I ended my sojourn by viewing some illuminations done by Susan Bondurant before heading back out into the rain. I had gotten turned around while in the cathedral and had to walk around the block twice before I could figure out where I'd parked my car. My feet and hemline were completely soaked as I drove home, but I had had a wonderful time.

I wanted to include a video of the choir, but I can't seem to find any online except this one, and for some reason I can't get it to format so you'll have to click the link. There's no visual to it, just the audio track. Use your imagination, I guess. It's not from the performance I went to, but it'll give you an idea.

I doubt I'll be doing any more posts until after Christmas, so I hope you all have your favorite kind of holiday with your favorite people. Merry Christmas!

Saturday, December 21, 2013

What's on MY head.

I decided to try wearing the wimple and veil under my hood, and was surprised that it was not terribly bulky. It was toasty warm, though -- the linen created many pockets for warm air to gather. I wouldn't be at all surprised if this was a standard procedure back in the day. See for yourself!

Wimple and veil with hood down for indoors...
...and with the hood up, ready for outdoor work or play!
I have no idea why my phone so drastically changed the color tones in those pictures -- I took them about a minute apart. The top one is a very good representation of the actual color of the hood. Don't I look all pink-cheeked and merry? It's because instead of saying "cheese" when I take a picture, I say "Whiskey!"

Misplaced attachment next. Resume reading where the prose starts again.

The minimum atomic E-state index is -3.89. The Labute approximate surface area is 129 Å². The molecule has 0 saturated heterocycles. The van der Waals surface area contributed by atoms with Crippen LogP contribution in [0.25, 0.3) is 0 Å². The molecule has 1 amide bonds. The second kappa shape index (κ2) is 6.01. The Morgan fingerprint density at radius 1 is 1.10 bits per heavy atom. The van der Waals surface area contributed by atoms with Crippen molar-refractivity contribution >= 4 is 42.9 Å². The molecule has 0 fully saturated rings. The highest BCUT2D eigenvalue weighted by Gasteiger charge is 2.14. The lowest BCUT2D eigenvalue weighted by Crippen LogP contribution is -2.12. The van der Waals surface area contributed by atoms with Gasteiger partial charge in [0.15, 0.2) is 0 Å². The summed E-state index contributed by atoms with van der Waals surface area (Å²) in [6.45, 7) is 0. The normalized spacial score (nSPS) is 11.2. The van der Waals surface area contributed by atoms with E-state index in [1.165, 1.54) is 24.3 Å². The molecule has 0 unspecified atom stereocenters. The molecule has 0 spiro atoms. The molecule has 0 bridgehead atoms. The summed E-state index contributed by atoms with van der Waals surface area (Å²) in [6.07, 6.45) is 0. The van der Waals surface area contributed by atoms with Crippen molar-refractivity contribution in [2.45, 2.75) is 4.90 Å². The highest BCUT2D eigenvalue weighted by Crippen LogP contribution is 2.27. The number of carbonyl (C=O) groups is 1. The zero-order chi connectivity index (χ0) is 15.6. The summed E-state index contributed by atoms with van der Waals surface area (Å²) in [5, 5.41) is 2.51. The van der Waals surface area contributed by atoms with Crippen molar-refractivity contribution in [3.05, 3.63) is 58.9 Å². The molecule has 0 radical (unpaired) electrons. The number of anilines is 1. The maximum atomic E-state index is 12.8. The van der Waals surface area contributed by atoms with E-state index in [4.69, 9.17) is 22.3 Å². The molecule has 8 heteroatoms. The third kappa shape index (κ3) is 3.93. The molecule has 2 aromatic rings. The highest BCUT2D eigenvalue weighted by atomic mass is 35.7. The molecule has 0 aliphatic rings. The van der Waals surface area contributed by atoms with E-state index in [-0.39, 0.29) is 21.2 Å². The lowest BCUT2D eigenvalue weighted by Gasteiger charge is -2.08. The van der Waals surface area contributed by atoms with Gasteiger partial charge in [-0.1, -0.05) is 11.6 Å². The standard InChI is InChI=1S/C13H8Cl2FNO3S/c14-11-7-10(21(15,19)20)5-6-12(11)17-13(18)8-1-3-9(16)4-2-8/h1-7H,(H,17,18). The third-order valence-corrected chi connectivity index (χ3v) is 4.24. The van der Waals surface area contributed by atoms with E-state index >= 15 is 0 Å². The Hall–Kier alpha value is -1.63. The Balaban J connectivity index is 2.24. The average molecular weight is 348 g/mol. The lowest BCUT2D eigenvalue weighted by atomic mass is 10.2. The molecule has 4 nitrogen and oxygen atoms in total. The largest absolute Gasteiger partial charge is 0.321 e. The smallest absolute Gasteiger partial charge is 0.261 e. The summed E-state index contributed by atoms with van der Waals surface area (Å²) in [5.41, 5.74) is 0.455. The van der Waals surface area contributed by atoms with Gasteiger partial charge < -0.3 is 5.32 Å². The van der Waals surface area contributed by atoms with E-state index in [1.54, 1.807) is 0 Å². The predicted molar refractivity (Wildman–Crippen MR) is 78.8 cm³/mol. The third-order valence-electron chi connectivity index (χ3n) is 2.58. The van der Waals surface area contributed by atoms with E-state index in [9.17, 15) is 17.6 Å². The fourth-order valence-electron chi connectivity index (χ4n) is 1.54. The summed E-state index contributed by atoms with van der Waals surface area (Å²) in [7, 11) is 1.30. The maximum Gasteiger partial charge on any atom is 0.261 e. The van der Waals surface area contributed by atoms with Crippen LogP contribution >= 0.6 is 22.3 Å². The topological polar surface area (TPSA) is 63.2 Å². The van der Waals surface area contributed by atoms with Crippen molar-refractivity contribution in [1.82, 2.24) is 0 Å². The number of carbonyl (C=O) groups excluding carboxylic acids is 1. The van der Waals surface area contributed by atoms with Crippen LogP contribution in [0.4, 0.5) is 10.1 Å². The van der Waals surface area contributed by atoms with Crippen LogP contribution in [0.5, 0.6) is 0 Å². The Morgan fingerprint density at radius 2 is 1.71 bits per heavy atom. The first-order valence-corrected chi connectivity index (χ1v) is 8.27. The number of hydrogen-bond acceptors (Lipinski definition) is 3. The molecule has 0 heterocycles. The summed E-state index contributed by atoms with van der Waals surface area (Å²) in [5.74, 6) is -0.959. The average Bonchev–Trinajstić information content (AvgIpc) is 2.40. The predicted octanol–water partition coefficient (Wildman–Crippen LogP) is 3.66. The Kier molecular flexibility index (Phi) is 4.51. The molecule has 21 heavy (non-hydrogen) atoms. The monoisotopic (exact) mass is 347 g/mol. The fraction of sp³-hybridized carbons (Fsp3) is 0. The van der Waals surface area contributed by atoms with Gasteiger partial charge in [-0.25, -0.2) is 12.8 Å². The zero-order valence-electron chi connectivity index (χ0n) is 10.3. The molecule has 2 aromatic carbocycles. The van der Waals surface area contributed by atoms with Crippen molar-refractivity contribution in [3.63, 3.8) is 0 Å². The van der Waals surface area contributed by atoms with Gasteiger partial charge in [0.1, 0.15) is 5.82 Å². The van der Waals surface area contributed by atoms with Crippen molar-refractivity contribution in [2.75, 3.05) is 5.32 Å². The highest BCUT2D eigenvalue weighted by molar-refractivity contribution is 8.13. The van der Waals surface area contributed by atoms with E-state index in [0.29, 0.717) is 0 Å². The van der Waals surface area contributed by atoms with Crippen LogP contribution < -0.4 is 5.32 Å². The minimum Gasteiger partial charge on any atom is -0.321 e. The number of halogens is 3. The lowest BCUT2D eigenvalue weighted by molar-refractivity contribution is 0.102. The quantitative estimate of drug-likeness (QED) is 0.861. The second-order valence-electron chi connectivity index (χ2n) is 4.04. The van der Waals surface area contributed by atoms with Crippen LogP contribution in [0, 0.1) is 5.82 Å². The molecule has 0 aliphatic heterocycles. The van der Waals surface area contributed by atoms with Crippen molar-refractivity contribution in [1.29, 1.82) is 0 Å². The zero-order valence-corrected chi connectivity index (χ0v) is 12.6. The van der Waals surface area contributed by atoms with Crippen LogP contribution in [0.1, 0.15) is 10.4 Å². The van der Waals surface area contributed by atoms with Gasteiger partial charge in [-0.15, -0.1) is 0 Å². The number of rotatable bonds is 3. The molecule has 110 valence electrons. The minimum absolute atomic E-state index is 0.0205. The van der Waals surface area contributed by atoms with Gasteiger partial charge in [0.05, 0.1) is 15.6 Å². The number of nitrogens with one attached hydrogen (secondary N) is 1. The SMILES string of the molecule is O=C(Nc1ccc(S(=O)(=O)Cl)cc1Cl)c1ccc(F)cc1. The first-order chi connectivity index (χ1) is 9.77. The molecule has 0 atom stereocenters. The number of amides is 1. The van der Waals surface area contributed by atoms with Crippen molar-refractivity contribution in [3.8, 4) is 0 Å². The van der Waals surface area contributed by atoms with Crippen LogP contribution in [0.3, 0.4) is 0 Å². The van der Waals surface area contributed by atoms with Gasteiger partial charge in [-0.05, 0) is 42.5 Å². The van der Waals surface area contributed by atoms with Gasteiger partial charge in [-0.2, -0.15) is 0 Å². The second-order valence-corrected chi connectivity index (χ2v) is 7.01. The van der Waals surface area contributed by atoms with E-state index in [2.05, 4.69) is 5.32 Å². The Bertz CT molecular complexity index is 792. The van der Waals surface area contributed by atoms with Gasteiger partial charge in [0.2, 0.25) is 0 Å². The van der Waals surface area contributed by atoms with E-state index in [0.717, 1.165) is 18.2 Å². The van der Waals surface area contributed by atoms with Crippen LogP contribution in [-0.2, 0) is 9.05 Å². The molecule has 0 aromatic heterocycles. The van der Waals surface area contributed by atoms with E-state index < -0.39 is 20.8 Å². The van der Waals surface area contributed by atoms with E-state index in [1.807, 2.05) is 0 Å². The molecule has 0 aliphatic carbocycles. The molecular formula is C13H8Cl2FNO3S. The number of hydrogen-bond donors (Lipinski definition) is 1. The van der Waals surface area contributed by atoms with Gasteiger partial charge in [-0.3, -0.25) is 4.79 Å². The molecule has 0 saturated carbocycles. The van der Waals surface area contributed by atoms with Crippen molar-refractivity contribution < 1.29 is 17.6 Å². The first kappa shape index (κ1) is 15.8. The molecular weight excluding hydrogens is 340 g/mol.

Thursday, December 19, 2013

What's on your head?

It's funny how I can read so much about 14th century clothing and yet still encounter problems while attempting to dress myself.  Here's the situation:

This Saturday night, the Medieval Women's Choir will be performing music written in the middle ages in cloisters in Germany, France, and Spain. It's going to be in a cathedral, it's going to be gorgeous, and I thought it would be fun to imagine myself a 14th century pilgrim stopping by on a cold winter night to rest my feet and enjoy the music.  I rather hope there is a place I can sit on the floor, but that's probably romanticizing things a bit much.

It's going to be about 45 Fahrenheit/ 7 Celsius. I have a pale brown wool dress with short sleeves that will probably be warm enough for indoors.

I have a dark brown tunic I could wear as an overdress. Do you suppose chilly ladies ever "borrowed" a tunic from their hubby when it got cold? It comes down past my knee and the colors are quite nice together. 

But the part I'm struggling most with is how to cover my head. In the summertime, my cap and straw hat or wimple and veil are perfect, but what do I wear in the cold? I have a medium brown woolen hood (What? I like brown!) but what do I wear under it? I'll want to push it back while I'm indoors, and I know my head should not be bare, especially in a church. Birgitta cap under the hood? Leave the hood up? Wear the wimple and veil under the hood? That would be awfully bulky. Perhaps there is another option I don't even know about? HELP!

Sunday, December 8, 2013

It's been a while. I KNOW.